April 14, 2016 1:36:36 am
What is the Komagata Maru incident?
Over a century ago, on May 23, 1914, a cargo steamship named Komagata Maru sailed into Burrard Inlet in British Columbia, Canada, on which Vancouver harbour is located. The vessel was owned by a Japanese company and chartered by a Singapore-based businessman named Gurdit Singh. On it were 376 passengers from Punjab — 340 Sikhs, 24 Muslims and 12 Hindus, who had come aboard in batches at the ship’s departure at Hong Kong on April 4 of that year and, subsequently, in Shanghai and Yokohama.
The authorities at Vancouver, however, refused to allow the passengers to disembark. For two months, agitated negotiations took place between the passengers and Canadian immigration officials, during which the passengers endured extreme hardship and near starvation. “We are in great disappointment and miserable conditions. There are five children and two women on board who are quite unable to move for want of water and food,” passengers wrote to the Vancouver Daily News Advertiser.
On July 23, the Komagata Maru was finally turned away, with all except 24 passengers — who were allowed to enter Canada — still on board. The ship made its way back to India, and docked at Budge Budge on the Hooghly near Calcutta on September 27. The British government saw their act of travelling to Canada as revolutionary and seditious, and after a scuffle with passengers, police shot dead 19 of them. Many others were jailed.
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Why were the Indians not let in?
By the beginning of the 20th century, it was not uncommon for Indians to travel and settle abroad, and Punjabis, in particular, had developed a capacity to finance their journeys. Around 1910, a large number of Punjabis had settled in Canada — and as they tried to get relatives to join them, the Canadian government came up with exclusionary laws to restrict immigration from Asia. Under a “continuous journey regulation”, immigrants who had not arrived in Canada by a continuous, non-stop journey from their native countries, were denied entry. And while the laws never explicitly restricted the entry of Indians, they made it virtually impossible for Indians to emigrate, because there was no direct route from India to far-off Canada then. (The Komagata Maru had arrived from Hong Kong.)
But why did the Canadians want to keep out Indians (and other Asians)?
Racial prejudice was always a factor, which was inflamed further by the increasing competition for jobs as a result of largescale Asian migration. Vancouver saw largescale anti-Japanese riots in 1907.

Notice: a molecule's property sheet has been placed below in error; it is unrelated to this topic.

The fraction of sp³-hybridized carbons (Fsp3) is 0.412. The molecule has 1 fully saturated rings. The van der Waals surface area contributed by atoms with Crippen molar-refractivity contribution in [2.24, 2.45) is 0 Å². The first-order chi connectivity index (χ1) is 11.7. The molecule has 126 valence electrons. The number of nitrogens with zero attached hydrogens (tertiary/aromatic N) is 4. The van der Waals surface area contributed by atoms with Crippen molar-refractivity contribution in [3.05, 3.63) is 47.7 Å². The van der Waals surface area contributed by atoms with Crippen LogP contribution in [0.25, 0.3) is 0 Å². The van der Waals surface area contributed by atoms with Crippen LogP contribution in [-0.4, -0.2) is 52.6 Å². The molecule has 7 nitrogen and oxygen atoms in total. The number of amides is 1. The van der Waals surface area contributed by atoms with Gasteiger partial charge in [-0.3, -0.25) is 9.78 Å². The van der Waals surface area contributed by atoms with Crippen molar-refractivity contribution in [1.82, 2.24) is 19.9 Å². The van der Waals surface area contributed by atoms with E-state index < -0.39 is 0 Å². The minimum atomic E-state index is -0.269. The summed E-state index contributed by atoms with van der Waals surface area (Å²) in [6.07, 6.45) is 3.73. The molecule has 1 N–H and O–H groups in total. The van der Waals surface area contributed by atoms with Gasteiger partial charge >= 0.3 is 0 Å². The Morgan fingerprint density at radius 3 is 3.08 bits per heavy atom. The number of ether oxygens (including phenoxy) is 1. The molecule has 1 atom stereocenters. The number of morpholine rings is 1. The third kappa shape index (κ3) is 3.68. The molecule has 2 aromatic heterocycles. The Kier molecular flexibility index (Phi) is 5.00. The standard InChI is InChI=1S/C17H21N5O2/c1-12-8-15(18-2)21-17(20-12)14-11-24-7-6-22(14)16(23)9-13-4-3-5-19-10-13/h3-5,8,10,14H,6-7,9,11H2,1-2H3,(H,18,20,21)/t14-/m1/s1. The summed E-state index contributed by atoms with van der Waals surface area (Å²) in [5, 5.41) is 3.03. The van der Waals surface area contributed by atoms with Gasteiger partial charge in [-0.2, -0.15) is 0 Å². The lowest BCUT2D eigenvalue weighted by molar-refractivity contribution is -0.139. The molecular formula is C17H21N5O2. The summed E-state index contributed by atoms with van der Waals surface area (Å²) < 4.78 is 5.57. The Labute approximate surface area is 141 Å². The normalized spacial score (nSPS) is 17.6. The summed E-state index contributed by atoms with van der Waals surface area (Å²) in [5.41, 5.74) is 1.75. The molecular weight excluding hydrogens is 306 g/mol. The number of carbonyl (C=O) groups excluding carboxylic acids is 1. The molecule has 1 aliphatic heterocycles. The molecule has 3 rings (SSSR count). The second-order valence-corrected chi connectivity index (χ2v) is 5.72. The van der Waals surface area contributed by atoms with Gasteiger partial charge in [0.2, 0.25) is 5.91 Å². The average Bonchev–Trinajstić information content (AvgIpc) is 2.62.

But a more important — and historically relevant — reason for keeping out the migrants was the rapid growth of a revolutionary nationalism among the Indians who had settled in Canada and the United States. “By the 20th century, political consciousness and the idea of azaadi from British rule had spread among Indians overseas. The British Crown did not want this feeling of revolution to spread to more Indians,” said Prof Harish Puri, retired professor of political science from Guru Nanak Dev University, Amritsar, who has worked extensively on the subject.
In 1913, Lala Hardayal, Baba Sohan Singh Bhakna, Maulana Barkatullah, and several other Punjabi Indians in the US and Canada formed the Ghadar Party to fight the Raj from overseas. The mouthpiece of the revolutionaries, The Ghadar — literally ‘Revolt’ — described itself as “Angrezi Raj Ka Dushman”. “In the months preceding World War I (which broke out in Europe in July 1914, days after the Komagata Maru was sent back), the Ghadar Party had planned to influence Sikhs employed in the British army to create havoc for the Crown. The Crown was aware of the plans, and tried its best to restrict movement of Punjabis,” Prof Puri said.
How will Prime Minister Justin Trudeau’s apology help?
On Monday, the Prime Minister announced that he would “make a formal apology in the House of Commons for the Komagata Maru incident”.
“As a nation, we should never forget the prejudice suffered by the Sikh community at the hands of the Canadian government of the day. We should not — and we will not,” he said. “An apology made in the House of Commons will not erase the pain and suffering of those who lived through that shameful experience. But an apology is not only the appropriate action to take, it’s the right action to take, and the House is the appropriate place for it to happen.”
Canada has a large Punjabi and Sikh immigrant population, who now constitute a powerful and successful section of Canadian society. There are four Sikhs in Trudeau’s Cabinet, and the Prime Minister has quipped that he has more Sikhs in his government than the government of Narendra Modi.
However, the scars of Komagata Maru remain ingrained in the community’s historical consciousness even after 102 years, and they have repeatedly asked the Canadian governments to acknowledge and apologise. Trudeau’s gesture has, therefore, been universally hailed.
“The Punjabi community in Canada are very happy and successful, and form a dominant section of voters. The political parties in Canada realise that they need the support of Indians settled there,” Prof Puri said.
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